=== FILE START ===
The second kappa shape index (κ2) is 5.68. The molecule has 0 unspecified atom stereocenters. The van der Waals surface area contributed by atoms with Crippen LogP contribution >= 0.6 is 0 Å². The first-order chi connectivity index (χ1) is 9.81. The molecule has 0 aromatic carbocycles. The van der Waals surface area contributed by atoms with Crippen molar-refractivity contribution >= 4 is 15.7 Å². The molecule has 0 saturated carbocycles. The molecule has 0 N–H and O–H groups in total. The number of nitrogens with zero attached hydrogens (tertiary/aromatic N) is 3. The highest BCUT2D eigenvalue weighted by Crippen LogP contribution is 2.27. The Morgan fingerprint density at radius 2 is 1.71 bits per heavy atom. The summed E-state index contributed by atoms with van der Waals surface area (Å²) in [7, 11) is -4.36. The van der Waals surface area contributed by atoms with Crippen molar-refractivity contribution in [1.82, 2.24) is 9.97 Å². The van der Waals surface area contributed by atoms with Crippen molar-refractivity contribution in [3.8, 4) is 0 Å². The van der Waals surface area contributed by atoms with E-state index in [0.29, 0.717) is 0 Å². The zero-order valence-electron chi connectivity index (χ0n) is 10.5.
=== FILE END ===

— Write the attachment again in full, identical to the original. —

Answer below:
The second kappa shape index (κ2) is 5.68. The molecule has 0 unspecified atom stereocenters. The van der Waals surface area contributed by atoms with Crippen LogP contribution >= 0.6 is 0 Å². The first-order chi connectivity index (χ1) is 9.81. The molecule has 0 aromatic carbocycles. The van der Waals surface area contributed by atoms with Crippen molar-refractivity contribution >= 4 is 15.7 Å². The molecule has 0 saturated carbocycles. The molecule has 0 N–H and O–H groups in total. The number of nitrogens with zero attached hydrogens (tertiary/aromatic N) is 3. The highest BCUT2D eigenvalue weighted by Crippen LogP contribution is 2.27. The Morgan fingerprint density at radius 2 is 1.71 bits per heavy atom. The summed E-state index contributed by atoms with van der Waals surface area (Å²) in [7, 11) is -4.36. The van der Waals surface area contributed by atoms with Crippen molar-refractivity contribution in [1.82, 2.24) is 9.97 Å². The van der Waals surface area contributed by atoms with Crippen molar-refractivity contribution in [3.8, 4) is 0 Å². The van der Waals surface area contributed by atoms with E-state index in [0.29, 0.717) is 0 Å². The zero-order valence-electron chi connectivity index (χ0n) is 10.5.